The Accretionary Wedge has put out a call for posts on the purpose of geoblogging and the geoblogosphere.
… how bloggeology can â€œimpactâ€ society and “real geology”, should and can we promote the “geoblogosphere”, and are blogs private â€œbusinessâ€ or public affairs, and institutions underevaluating the possibilities given by this new method of communication?
Should it have a role in disseminating research?Â Should geoblogging be factored into academic- or business- employeesâ€™ evaluations?Â Can, and how should, the expertise and enthusiasm ofÂ geobloggers be harnessed to effectively reach and educate the broader public?
1) Should and can we promote the geoblogosphere? Does it have an impact on society? To me, these two questions are highly intertwined. It is also the toughest question of them all so I am going to break it down into more manageable pieces and answer it first.
a) What is a geoblog? To answer that, let’s ask: What is a blog? Having been a blogger for more than a decade, I find that the term “blog” defies accurate description beyond logging in an electronic, online format one’s thoughts, opinions, creations and media finds. That’s it. A blog is not strictly a journal or online magazine dedicated to a single topic. Nor does it always serve the purpose of discussion, education or service beyond merely existing. There are blogs within blogs, thanks to categories and tags; a blog is easily transformed to cater to varying audiences through filters and switches. Lastly, a blog need not belong to a larger community of blogs for validation and content consumption. Given what a blog is not, I then submit that even a single post that discusses a geological topic and presents itself for online scrutiny constitutes a geoblog. It is after all a web log on geology.
b) What is the geoblogosphere? Blogging is an extremely democratic medium in that anyone can have a blog and write on any topic of their choosing sans an editor(ial board), a publisher and a significant budget. A blogger doesn’t need the validation of a group of peers as long as he or she has studied the topic, has credibility in the area and is open to discuss and debate any claims made in the blog at hand. The democracy of blogs is furthered in that consumers, for the most part, do not have to penetrate a group or buy into a subscription in order to gain information on any given subject. Therefore, in my mind, the ideal geoblogosphere is not about circling (sphering) the blog wagons and creating an echo chamber in which only the bloggers largely recognize and understand one another. In fact, it’s not about a sphere at all. A conscientious community of online geoscientists understands that geology must be accessible to all and in as many ways and forms as possible.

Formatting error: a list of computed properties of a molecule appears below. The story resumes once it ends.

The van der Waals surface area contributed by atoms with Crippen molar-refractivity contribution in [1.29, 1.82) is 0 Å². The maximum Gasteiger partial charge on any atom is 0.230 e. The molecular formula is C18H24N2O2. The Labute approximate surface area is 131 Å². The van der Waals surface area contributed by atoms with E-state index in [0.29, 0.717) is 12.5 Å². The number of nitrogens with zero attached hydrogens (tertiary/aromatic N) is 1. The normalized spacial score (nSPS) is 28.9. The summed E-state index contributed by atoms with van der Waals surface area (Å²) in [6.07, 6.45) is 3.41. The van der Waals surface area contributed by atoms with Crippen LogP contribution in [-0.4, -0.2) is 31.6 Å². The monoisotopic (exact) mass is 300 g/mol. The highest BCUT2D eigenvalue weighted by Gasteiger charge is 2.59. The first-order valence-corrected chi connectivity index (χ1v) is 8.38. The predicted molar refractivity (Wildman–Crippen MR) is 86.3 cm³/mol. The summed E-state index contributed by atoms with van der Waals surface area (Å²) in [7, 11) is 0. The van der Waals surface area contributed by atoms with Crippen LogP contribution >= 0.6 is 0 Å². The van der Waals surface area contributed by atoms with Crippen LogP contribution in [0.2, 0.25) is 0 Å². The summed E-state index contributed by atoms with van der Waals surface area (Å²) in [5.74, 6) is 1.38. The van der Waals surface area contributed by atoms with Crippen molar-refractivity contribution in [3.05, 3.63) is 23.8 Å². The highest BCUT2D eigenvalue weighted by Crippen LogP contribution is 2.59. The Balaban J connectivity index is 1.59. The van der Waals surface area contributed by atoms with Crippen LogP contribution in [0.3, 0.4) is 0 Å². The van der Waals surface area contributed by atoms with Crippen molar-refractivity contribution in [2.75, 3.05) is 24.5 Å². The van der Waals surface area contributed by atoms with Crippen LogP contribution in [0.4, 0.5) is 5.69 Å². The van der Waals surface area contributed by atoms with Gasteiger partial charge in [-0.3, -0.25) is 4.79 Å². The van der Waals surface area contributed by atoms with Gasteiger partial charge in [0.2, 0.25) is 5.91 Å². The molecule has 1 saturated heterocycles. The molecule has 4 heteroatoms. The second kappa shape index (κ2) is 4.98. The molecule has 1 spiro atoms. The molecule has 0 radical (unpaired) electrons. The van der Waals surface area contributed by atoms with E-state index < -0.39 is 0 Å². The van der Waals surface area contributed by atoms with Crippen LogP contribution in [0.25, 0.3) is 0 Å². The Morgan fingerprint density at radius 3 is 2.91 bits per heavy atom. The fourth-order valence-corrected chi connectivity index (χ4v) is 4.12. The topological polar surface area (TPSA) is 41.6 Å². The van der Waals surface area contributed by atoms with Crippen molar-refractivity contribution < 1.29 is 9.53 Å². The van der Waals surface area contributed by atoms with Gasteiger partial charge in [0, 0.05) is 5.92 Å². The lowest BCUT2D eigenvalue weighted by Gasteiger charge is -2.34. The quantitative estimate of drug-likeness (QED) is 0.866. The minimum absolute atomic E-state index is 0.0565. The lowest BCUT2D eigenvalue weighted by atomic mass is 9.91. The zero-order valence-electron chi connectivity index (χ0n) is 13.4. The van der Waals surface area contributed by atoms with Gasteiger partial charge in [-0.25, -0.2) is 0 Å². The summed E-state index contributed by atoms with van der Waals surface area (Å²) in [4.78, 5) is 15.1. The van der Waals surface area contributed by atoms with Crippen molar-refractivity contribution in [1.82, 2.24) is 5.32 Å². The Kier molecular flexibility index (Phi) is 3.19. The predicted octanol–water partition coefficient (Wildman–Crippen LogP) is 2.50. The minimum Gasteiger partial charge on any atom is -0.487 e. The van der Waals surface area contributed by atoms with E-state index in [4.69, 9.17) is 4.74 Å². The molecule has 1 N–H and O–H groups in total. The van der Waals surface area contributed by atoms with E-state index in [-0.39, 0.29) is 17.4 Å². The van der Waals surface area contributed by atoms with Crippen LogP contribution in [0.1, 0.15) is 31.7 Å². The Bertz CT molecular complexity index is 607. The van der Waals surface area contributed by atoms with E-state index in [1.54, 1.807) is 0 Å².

c) This is why I’m not a “geoblogger” despite the fact that I’m a structural geologist, geophysicist, geospatial technologist, science educator and very prolific blogger. As my About section or flipping through a few pages of posts will tell you, I am passionate about a lot more than geoscience, especially New Orleans, Indian-American issues and politics, and blog about these topics almost daily. This does not dilute the contents of my blog, however. Far from it, writing passionately about various topics has brought disparate people together here, to learn more about and discuss the ground beneath their feet and how it affects and is affected by the decisions we humans make at the surface and many that are out of our control. If I were to make this place a geoblog and call myself a geoblogger, I am othering and then removing geoscience from the floor of public discussion, and far be it from to me to intimidate my readers through the exclusion inherent in labeling.
This is not a question of being a lumper as opposed to a splitter, and there is an urgent info-sharing need within the science community for blogs on esoteric topics in geology and other sciences. In this day and age of increased educational and economic specialization and attempts to extinguish critical thinking in schools and society, however, my chosen responsibility is to protect against the building of ivory towers and to promote renaissance thinking. It airs out the minds of geoscientists and non-geoscientists alike and keeps us open to new ideas. When we have more well-rounded, scientific-minded people, not just scientists, the rest will follow.
d) The importance of community and credibility is not lost on me. I identify as a New Orleans (NOLA) Blogger. Again, anyone familiar with or interested in New Orleans and writes about it online is a NOLA Blogger. Period. Yet, at critical times like Hurricane Katrina, The Flood and the ongoing recovery as well as the latest BP Oil Spill nightmare, it helps not to be the lone informed scientist/activist ranting and raving into the electronic ether hoping someone will pay attention. Knowing other people who share your passion and ideas and the resulting link love, retweets and online discussion forums, i.e. an online community, eases the upstream battle, raises an issue’s visibility and increases the odds that something is going to be done about it.